New Zealand's COVID-19 PCR testing capacity has reached a "crisis" point, and both laboratory and Auckland public health staff are pleading to only get tested if symptomatic or a close contact.
The New Zealand Institute of Medical Laboratory Science (NZIMLS) said in a statement on Saturday that non-symptomatic testing "is totally clogging the ability of laboratories to function".
"NZIMLS is making a plea to those in governance of the pandemic health response to strongly communicate the message that non-symptomatic testing is totally clogging the ability of laboratories to function."
Northern Region Health Coordination Centre (NRHCC) echoes that plea, warning people who aren't symptomatic may be turned away from getting tested.
"We are asking everyone to follow the health advice and help us ensure the right people get access to testing. If you have no symptoms of COVID-19 and do not meet any other criteria, you do not need to be tested."
NZIMLS president Terry Taylor said there is no need for mass testing when it's known that the virus is embedded in the community.
"To run our diagnostic laboratories into the ground with endless irrelevant testing is a direct reflection of poor foresight, planning and respect for the role of this critical health workforce."
NRHCC Director of Operations Matt Hannant said due to the significant pressure, some COVID-19 test results are being returned within 48-hours but an increasing number are taking up to five days.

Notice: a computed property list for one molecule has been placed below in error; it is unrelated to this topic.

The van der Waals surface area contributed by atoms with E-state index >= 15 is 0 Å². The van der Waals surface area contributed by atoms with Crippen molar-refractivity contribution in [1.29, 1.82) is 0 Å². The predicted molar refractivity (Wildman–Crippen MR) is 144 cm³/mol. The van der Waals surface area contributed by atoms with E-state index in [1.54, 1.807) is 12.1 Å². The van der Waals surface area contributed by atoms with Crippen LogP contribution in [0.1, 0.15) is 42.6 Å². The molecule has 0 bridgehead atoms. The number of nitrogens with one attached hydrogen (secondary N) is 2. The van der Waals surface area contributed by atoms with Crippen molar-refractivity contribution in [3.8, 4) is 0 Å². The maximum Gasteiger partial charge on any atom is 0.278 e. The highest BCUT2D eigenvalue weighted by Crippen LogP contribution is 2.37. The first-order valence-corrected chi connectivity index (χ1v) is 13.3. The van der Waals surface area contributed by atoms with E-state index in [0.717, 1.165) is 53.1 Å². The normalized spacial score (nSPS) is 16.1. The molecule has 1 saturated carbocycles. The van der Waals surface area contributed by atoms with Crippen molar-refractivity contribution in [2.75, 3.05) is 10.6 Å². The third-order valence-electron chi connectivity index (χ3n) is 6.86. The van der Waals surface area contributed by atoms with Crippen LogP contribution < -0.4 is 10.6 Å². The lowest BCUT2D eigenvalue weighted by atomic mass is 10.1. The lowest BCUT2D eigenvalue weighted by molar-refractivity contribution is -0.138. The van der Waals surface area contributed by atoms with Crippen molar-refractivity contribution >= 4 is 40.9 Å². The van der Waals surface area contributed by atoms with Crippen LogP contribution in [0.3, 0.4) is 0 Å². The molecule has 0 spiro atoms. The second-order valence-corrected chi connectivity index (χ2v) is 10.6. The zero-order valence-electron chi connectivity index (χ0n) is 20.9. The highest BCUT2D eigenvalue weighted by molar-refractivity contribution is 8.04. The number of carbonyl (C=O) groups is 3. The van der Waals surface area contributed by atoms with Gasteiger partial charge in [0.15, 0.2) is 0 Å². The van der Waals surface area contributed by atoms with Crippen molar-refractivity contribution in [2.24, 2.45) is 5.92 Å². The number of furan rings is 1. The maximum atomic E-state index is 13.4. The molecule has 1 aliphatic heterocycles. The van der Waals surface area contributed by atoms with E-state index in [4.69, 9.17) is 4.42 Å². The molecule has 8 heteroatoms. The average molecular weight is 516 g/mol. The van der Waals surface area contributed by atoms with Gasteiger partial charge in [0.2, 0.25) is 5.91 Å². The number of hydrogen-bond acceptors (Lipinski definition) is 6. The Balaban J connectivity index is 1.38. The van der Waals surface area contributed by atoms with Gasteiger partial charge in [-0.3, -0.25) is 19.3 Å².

Taylor backs Dr Bryan Betty's calls for a change in focus and too believes a de-escalation approach to Omicron is needed.
"We need to be de-escalating this down to get into a position where most of us are just going to have a mild to moderate illness, that we're going to get through like any respiratory illness in winter, and we need to be moving on, and perhaps the way we're approaching it at the moment is causing more problems than good, and we may have reached a pivot point with that," Dr Betty said in a recent interview.
Taylor says our laboratories have reached this pivot point now and he wants to see reinforcements and a new strategy from the Government.
"This is a very difficult and, in many cases, heart-breaking situation for our dedicated and hard-working frontline medical laboratory scientists and technicians. They have fought a battle of monumental proportions for nearly two years,
"‘I feel strong emotions now, there is an underlying part of me that feels like we are almost defeated in this long battle," he added.
Taylor said he would challenge anyone who thought that laboratory tests are more impart than people.
"Waiting days for results is a reflection on an underperforming workforce, this couldn’t be further from the actual truth."